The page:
Increasingly the answer looks to be no, as they add more levels of control and bureaucracy...
Of course the advertised advantages of more control are that there will be less abuse, vandalism, etc., but one has to be skeptical of anything that takes away freedom and replaces it with more control: the risk of abuse by the few wielding that control can be great...
I don't have enough evidence yet to know if my doubts are justified, but I'm keeping my eyes open...
... The vision is ambitious: to make Wikipedia a reliable source, and requires that we shift our focus from quantity to quality. These proposals are modest beginnings towards that goal. ... [...] we can evaluate by the feature article review process, whether after a month or so of editing, the article has actually improved or deteriorated. If the editing has improved the article, then the new version would be promoted to "quality". ... Pages that are under constant attack from POV-pushers tend to be defended by well-meaning editors and admins, who are sometimes quick to revert edits. Some controversial pages are so heavily guarded that unless an edit is made by one of the regular contributors to the article, it may simply be reverted for no other reason than that. Constantly having to defend an article from heavy POV-pushing makes it much harder to assume good faith, especially towards editors that suggest similar changes to those previously insisted upon by notorious POV-pushers. Although we manage to write excellent articles on controversial topics, we pay a heavy for this: we create a combative rather than collaborative editing atmosphere.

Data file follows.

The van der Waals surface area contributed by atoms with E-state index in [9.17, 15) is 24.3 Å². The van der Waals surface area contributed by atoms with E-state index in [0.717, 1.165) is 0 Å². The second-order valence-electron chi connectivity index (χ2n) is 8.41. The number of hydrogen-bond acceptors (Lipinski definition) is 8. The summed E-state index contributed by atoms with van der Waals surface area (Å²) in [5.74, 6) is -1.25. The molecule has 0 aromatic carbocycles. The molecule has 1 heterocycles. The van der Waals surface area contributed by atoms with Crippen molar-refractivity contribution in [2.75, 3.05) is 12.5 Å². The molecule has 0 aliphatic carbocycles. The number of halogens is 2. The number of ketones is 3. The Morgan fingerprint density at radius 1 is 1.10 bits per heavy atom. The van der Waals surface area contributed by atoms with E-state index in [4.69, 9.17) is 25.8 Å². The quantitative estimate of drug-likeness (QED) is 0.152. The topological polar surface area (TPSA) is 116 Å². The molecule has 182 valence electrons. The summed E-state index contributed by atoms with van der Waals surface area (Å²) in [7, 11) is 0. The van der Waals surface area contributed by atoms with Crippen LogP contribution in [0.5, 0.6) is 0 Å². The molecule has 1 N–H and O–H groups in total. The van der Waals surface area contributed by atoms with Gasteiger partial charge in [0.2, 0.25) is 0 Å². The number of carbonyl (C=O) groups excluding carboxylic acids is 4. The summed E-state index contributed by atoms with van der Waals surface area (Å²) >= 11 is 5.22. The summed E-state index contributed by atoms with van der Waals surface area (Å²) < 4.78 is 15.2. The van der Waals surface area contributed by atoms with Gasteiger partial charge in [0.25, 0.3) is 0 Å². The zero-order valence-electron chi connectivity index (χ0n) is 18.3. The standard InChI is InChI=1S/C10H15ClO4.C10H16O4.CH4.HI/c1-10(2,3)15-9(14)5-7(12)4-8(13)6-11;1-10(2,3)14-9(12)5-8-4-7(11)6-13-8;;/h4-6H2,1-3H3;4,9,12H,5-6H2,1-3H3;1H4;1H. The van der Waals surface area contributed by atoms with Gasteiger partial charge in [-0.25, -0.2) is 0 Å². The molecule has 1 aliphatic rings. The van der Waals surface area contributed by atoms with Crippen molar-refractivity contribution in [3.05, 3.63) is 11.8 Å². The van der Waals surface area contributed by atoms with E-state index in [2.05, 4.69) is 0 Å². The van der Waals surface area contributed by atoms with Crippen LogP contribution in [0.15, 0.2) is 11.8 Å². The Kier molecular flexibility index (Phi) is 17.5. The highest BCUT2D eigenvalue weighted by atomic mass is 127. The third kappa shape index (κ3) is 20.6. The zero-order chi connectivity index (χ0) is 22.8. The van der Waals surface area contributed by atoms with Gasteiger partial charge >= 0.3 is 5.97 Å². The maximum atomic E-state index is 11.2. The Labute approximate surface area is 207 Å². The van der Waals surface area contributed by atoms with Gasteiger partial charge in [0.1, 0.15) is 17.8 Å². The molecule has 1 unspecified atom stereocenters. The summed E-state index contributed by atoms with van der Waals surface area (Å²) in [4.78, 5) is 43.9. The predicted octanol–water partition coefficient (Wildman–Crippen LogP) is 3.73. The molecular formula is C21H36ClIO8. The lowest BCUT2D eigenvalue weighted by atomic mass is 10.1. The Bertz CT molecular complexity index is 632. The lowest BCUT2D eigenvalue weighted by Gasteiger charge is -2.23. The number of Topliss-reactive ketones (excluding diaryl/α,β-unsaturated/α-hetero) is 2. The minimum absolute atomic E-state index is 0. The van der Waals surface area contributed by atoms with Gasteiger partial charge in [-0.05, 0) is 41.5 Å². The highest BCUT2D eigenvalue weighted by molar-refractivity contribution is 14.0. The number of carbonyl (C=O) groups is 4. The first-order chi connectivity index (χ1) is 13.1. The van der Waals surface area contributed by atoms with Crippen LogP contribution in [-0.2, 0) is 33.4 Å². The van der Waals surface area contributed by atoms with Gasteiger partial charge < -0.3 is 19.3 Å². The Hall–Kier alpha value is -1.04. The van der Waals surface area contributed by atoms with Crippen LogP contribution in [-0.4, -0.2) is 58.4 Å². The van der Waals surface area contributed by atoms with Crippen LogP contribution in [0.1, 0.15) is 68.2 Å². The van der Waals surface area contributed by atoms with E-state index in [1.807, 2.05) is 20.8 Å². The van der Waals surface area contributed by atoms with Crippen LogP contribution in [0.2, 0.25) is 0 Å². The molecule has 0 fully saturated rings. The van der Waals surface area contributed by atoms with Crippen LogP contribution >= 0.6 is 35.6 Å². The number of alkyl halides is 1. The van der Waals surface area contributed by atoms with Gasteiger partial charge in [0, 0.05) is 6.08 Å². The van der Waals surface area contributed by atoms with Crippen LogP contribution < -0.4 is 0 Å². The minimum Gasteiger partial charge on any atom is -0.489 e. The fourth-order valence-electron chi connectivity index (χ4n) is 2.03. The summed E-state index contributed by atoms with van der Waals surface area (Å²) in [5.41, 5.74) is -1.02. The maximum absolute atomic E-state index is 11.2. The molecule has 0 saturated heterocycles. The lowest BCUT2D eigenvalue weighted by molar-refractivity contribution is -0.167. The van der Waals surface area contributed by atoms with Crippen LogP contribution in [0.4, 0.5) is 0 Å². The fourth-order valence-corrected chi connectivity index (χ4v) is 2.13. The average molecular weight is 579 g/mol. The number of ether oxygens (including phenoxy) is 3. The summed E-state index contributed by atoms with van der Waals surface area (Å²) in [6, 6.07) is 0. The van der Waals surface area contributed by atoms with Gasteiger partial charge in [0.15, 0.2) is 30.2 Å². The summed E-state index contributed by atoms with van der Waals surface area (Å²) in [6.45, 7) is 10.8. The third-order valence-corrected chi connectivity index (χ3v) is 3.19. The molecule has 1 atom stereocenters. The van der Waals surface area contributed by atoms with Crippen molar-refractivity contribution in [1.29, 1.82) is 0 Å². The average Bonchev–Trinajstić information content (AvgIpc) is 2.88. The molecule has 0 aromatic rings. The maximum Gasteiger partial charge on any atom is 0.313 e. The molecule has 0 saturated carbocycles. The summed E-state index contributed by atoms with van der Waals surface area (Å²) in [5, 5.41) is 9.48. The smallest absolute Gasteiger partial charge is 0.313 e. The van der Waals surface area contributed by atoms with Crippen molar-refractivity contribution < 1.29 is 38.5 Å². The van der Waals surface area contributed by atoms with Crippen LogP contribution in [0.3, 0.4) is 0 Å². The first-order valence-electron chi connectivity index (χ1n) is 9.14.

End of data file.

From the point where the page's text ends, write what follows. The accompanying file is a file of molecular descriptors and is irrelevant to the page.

It sounds good on paper. But "quality" is subjective. And if the power is put in the wrong hands, then the power that should be used simply to reject changes that don't achieve a high enough level of editorial quality could also be misused to reject changes that those power-users don't agree with!